Open-carry opens up series of constitutional issues for cops
© Getty Images

A police officer receives a dispatch call to a public disturbance. The dispatcher provides the limited information she can: protesters have assembled in a downtown location; tensions are rising between competing groups; no violence reported so far but tempers seem to be flaring.

The officer responds quickly – she is the first on scene. As she pulls up and exits her cruiser, she immediately notices a number of the protesters on either side of the street are carrying firearms, some with pistols strapped to their belt; some with rifles slung over their shoulders.

It is fair to assume that any officer arriving to such a scene would hope to have a monopoly on the deadly power of a firearm. But even in the best of circumstances, no officer can know with certainty that weapons may be concealed among those she is about to encounter. However, our hypothetical officer faces a different reality, a reality in states that have authorized open carry of firearms: the overt presence of armed citizens. Perhaps the ability to observe the firearms offers some tactical advantage over the risk of concealed weapons. Nonetheless, how these laws impact police options to gain control of a situation is an important and complicated question.

Let’s start with some basics. The Fourth Amendment protects “the people” from unreasonable seizures. At the most basic level, this means that before police may seize a citizen – even briefly in order to gather information – the officer must have individualized suspicion to justify the seizure.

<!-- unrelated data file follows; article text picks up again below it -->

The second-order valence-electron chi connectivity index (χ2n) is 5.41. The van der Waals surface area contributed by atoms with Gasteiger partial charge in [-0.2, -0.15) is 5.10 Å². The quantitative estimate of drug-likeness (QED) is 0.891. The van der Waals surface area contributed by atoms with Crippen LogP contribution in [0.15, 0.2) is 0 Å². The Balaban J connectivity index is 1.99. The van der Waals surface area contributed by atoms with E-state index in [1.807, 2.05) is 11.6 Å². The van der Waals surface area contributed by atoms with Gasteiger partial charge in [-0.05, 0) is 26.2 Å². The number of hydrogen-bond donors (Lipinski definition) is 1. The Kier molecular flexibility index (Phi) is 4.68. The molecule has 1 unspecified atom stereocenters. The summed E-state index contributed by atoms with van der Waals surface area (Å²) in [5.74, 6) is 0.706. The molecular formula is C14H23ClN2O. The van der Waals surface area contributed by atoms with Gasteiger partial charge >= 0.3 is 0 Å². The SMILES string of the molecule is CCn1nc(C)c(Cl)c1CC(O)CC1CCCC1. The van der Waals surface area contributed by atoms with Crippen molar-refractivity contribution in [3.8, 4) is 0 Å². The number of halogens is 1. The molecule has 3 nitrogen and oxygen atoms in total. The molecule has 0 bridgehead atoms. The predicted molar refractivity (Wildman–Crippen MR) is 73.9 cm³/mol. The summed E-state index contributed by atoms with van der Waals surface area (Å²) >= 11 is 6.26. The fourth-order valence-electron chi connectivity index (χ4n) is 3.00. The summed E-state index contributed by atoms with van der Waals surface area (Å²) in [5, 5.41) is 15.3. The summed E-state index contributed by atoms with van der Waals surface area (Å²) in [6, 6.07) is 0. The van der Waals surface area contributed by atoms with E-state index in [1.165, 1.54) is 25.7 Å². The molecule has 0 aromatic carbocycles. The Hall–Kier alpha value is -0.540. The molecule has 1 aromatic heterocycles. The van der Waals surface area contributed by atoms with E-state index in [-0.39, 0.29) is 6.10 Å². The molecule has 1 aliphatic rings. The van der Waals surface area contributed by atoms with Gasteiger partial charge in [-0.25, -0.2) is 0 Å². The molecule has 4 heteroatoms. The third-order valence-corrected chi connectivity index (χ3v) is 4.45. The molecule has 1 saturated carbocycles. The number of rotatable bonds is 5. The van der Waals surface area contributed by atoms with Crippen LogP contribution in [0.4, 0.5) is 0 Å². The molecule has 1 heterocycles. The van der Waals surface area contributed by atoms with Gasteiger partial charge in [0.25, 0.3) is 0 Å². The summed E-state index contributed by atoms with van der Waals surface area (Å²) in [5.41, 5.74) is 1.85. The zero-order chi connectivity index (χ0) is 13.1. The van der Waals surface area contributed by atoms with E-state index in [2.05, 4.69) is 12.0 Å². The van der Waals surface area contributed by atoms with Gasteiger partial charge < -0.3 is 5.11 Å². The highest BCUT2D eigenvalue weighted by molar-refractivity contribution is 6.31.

This doesn’t mean that every police encounter with the citizen requires such justification. This is because police interactions with citizens range across a wide spectrum. As the Supreme Court noted in the seminal decision of Terry v. Ohio: “Street encounters between citizens and police officers are incredibly rich in diversity. These encounters range from wholly friendly exchanges of pleasantries or mutually useful information to hostile confrontations of armed men involving arrests, or injuries, or loss of life. Moreover, hostile confrontations are not all of a piece. Some of them begin in a friendly enough manner, only to take a different turn upon the injection of some unexpected element into the conversation.”

But when the interaction becomes a seizure, “good cause” is essential.

It is therefore obvious that the line between an encounter that is not a seizure and one that is a seizure is constitutionally significant, for police may cross this line only when they have reason to suspect criminal misconduct. So when is a person seized? When the police officer applies physical force to the individual, or when the officer makes a show of authority to which the individual submits. So let’s imagine this officer wants to approach the armed citizen to ask why he is carrying a weapon. Because a “consensual encounter” is not a seizure, she needs no reason to do so. But what happens when the citizen decides to just walk away, or ignore the officer? Now things get more complicated.

The moment the officer demands the citizen interact with her and the citizen submits, or seeks to restrain the citizen by physical force, the encounter blossoms into a seizure. At that point, there must be some objective basis to support the officer’s suspicion that criminal activity is ongoing or has occurred. Absent an open carry law, this would have been virtually automatic: the observation of the firearm would support the suspicion that the individual violating the law.

But open carry laws fundamentally alter this equation, leaving the officer to speculate whether the individual is lawfully entitled to carry the weapon or the weapon is an indication of potential criminal misconduct. And the problem for the officer is clear: speculation - purely subjective suspicion - is insufficient to qualify as “reasonable” within the meaning of the Fourth Amendment.